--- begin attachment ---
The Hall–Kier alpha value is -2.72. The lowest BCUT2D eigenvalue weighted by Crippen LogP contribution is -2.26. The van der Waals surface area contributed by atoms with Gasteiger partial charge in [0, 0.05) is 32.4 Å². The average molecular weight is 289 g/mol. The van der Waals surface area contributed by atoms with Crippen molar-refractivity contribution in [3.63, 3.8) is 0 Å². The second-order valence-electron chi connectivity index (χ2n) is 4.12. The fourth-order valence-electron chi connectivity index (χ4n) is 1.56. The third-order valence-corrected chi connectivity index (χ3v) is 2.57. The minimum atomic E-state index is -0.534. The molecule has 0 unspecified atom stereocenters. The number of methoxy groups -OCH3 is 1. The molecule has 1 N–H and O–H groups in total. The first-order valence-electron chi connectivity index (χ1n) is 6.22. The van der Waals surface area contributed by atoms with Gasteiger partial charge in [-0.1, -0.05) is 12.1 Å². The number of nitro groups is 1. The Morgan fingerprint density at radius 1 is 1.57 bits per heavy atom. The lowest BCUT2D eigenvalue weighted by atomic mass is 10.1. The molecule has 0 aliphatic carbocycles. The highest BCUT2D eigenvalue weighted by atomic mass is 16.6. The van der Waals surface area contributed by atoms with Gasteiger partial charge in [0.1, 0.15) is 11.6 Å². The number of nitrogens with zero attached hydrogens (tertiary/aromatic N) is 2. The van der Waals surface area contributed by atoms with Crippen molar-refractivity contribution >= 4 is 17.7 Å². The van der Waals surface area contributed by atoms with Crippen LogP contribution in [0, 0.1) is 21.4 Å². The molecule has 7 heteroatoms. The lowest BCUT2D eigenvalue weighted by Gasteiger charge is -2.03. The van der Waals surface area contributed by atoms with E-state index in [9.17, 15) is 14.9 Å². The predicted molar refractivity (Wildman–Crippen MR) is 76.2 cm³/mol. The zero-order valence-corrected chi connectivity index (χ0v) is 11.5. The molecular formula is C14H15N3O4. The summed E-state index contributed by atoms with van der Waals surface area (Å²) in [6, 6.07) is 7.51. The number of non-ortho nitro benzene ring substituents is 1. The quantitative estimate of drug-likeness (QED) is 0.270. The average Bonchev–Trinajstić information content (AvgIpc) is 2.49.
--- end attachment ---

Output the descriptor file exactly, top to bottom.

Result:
The Hall–Kier alpha value is -2.72. The lowest BCUT2D eigenvalue weighted by Crippen LogP contribution is -2.26. The van der Waals surface area contributed by atoms with Gasteiger partial charge in [0, 0.05) is 32.4 Å². The average molecular weight is 289 g/mol. The van der Waals surface area contributed by atoms with Crippen molar-refractivity contribution in [3.63, 3.8) is 0 Å². The second-order valence-electron chi connectivity index (χ2n) is 4.12. The fourth-order valence-electron chi connectivity index (χ4n) is 1.56. The third-order valence-corrected chi connectivity index (χ3v) is 2.57. The minimum atomic E-state index is -0.534. The molecule has 0 unspecified atom stereocenters. The number of methoxy groups -OCH3 is 1. The molecule has 1 N–H and O–H groups in total. The first-order valence-electron chi connectivity index (χ1n) is 6.22. The van der Waals surface area contributed by atoms with Gasteiger partial charge in [-0.1, -0.05) is 12.1 Å². The number of nitro groups is 1. The Morgan fingerprint density at radius 1 is 1.57 bits per heavy atom. The lowest BCUT2D eigenvalue weighted by atomic mass is 10.1. The molecule has 0 aliphatic carbocycles. The highest BCUT2D eigenvalue weighted by atomic mass is 16.6. The van der Waals surface area contributed by atoms with Gasteiger partial charge in [0.1, 0.15) is 11.6 Å². The number of nitrogens with zero attached hydrogens (tertiary/aromatic N) is 2. The van der Waals surface area contributed by atoms with Crippen molar-refractivity contribution >= 4 is 17.7 Å². The van der Waals surface area contributed by atoms with Crippen LogP contribution in [0, 0.1) is 21.4 Å². The molecule has 7 heteroatoms. The lowest BCUT2D eigenvalue weighted by Gasteiger charge is -2.03. The van der Waals surface area contributed by atoms with E-state index in [9.17, 15) is 14.9 Å². The predicted molar refractivity (Wildman–Crippen MR) is 76.2 cm³/mol. The zero-order valence-corrected chi connectivity index (χ0v) is 11.5. The molecular formula is C14H15N3O4. The summed E-state index contributed by atoms with van der Waals surface area (Å²) in [6, 6.07) is 7.51. The number of non-ortho nitro benzene ring substituents is 1. The quantitative estimate of drug-likeness (QED) is 0.270. The average Bonchev–Trinajstić information content (AvgIpc) is 2.49.